We also expend a lot of energy fantasizing about our natural mothers, and a lot of energy burying our authentic selves in favor of people-pleasing.  All these things take a great deal of energy yet offer little reward  -- fertile ground for depression.

Trust

One of our most common problems is that of trust.  The original disintegration of the mother/child entity can literally destroy a baby's nascent sense of trust.  Once lost, it can never be recovered.  Only a tentative sense of trust can be painstakingly built by the adoptive family, yet it will always be difficult and sometimes impossible.  Again paradoxically, we tend to casually trust anyone and everyone.  It is when deep trust is required, as in intimacy, we tend to fall short.

Abandonment

Abandonment is the most common issue of the adoptee.  Despite the true circumstances of the separation from our natural mothers, we experienced this emotionally as abandonment.  Even with later knowledge of those circumstances, the early emotional experience of abandonment never leaves us.  Relationship troubles abound.  Other issues such as trust, identity, low self-esteem and control compound these troubles.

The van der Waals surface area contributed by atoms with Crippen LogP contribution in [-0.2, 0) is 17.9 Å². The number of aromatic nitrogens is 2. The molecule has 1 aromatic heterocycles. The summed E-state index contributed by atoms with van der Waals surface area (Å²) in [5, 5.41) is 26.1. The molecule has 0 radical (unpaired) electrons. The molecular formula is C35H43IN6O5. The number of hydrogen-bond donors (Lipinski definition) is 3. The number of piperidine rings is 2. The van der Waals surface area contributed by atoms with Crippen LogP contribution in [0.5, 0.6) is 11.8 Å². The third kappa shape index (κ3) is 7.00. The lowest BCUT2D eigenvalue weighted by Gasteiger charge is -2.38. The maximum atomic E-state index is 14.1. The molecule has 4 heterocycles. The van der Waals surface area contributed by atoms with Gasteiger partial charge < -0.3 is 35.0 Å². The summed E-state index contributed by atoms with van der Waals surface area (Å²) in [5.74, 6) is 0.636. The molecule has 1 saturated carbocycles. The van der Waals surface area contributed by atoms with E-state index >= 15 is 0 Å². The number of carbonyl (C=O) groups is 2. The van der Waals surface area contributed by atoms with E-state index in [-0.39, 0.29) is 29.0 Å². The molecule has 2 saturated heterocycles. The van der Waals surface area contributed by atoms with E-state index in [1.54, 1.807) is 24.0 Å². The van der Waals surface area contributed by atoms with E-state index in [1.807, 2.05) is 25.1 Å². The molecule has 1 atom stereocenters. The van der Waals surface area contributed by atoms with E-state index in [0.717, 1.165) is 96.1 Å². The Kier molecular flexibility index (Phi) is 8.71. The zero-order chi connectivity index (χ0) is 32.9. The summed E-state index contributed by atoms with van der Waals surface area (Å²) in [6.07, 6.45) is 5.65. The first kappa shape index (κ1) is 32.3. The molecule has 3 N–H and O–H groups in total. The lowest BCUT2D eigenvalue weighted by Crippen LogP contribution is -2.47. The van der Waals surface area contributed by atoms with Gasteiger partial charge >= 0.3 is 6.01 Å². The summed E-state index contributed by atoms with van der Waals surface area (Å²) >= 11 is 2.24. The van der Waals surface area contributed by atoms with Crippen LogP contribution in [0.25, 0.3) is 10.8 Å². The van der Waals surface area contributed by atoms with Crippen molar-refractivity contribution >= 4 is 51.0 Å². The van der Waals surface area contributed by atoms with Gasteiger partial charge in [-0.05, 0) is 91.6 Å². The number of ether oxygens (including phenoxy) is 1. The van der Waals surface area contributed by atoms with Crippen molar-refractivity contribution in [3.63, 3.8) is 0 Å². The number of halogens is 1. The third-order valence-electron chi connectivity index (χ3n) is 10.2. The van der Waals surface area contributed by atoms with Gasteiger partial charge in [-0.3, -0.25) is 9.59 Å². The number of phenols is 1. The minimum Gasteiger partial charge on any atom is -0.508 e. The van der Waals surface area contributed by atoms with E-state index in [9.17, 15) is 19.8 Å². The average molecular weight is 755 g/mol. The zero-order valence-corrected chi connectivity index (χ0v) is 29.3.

Many people have abandonment issues.  For adoptees, however, abandonment is not just painful.  It can feel like annihilation.

"Only eyes washed by tears can see clearly." -- Louis Mann

Staying in denial, while it may be a refuge, hurts everyone involved.  Although seeing the truth also hurts, don't parentless children deserve what they truly need?  How can society continue pretending that the smiles are genuine simply because it is easier than acknowledging the underlying problems?

For those who genuinely care about these children and want to take that first step toward seeing clearly, start with one of Betty Jean Lifton's books, such as Journey of the Adopted Self or Nancy Verrier's The Primal Wound.  They offer insight into the issues of adoptees, adoptive parents, and of mothers who have lost children to adoption.  Such knowledge and understanding can open our minds and hearts to alternatives that are better than adoption.

Smiles as masks

Despite all these traumas and issues, adoptees smile.  We smile to hide a world of hurt that neither we nor the rest of the world want to face.  We smile because the world needs us to smile.  They need to believe they are doing the right thing for us, to forget those silly "issues," and call us "happy."  By smiling, we help them do that. 

Next time you encounter a "happy" and "grateful" adoptee who had "wonderful" adoptive parents and a "wonderful" life, look a little closer. 

Ms. Rist is an artist, writer, and adoption alternatives activist living in Phoenix.